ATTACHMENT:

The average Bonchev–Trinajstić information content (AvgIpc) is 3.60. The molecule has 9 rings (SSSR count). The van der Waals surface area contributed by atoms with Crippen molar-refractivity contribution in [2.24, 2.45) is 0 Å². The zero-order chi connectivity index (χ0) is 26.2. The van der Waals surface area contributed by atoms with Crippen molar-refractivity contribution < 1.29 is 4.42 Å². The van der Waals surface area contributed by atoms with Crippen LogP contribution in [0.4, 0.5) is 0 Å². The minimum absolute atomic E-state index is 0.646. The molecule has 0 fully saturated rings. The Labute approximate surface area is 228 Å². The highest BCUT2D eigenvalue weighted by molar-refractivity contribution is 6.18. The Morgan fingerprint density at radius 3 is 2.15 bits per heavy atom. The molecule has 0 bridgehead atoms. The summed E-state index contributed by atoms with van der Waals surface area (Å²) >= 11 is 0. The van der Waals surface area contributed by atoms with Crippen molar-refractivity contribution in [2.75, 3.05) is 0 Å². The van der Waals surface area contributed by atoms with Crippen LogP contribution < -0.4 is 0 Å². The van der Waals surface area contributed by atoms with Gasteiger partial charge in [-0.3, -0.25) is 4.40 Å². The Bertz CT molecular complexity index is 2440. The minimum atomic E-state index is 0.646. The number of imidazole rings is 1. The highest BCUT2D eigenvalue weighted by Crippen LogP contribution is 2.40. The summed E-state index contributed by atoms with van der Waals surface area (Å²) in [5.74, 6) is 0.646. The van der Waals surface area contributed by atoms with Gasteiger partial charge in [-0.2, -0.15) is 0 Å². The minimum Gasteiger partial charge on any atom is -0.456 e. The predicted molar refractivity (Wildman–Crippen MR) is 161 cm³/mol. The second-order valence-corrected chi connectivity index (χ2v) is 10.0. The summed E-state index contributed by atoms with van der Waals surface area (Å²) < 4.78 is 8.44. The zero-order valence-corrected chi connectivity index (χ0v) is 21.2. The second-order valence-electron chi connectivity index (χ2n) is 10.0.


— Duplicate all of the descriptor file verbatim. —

The average Bonchev–Trinajstić information content (AvgIpc) is 3.60. The molecule has 9 rings (SSSR count). The van der Waals surface area contributed by atoms with Crippen molar-refractivity contribution in [2.24, 2.45) is 0 Å². The zero-order chi connectivity index (χ0) is 26.2. The van der Waals surface area contributed by atoms with Crippen molar-refractivity contribution < 1.29 is 4.42 Å². The van der Waals surface area contributed by atoms with Crippen LogP contribution in [0.4, 0.5) is 0 Å². The minimum absolute atomic E-state index is 0.646. The molecule has 0 fully saturated rings. The Labute approximate surface area is 228 Å². The highest BCUT2D eigenvalue weighted by molar-refractivity contribution is 6.18. The Morgan fingerprint density at radius 3 is 2.15 bits per heavy atom. The molecule has 0 bridgehead atoms. The summed E-state index contributed by atoms with van der Waals surface area (Å²) >= 11 is 0. The van der Waals surface area contributed by atoms with Crippen molar-refractivity contribution in [2.75, 3.05) is 0 Å². The van der Waals surface area contributed by atoms with Crippen LogP contribution < -0.4 is 0 Å². The van der Waals surface area contributed by atoms with Gasteiger partial charge in [-0.3, -0.25) is 4.40 Å². The Bertz CT molecular complexity index is 2440. The minimum atomic E-state index is 0.646. The number of imidazole rings is 1. The highest BCUT2D eigenvalue weighted by Crippen LogP contribution is 2.40. The summed E-state index contributed by atoms with van der Waals surface area (Å²) in [5.74, 6) is 0.646. The van der Waals surface area contributed by atoms with Gasteiger partial charge in [-0.2, -0.15) is 0 Å². The minimum Gasteiger partial charge on any atom is -0.456 e. The predicted molar refractivity (Wildman–Crippen MR) is 161 cm³/mol. The second-order valence-corrected chi connectivity index (χ2v) is 10.0. The summed E-state index contributed by atoms with van der Waals surface area (Å²) < 4.78 is 8.44. The zero-order valence-corrected chi connectivity index (χ0v) is 21.2. The second-order valence-electron chi connectivity index (χ2n) is 10.0.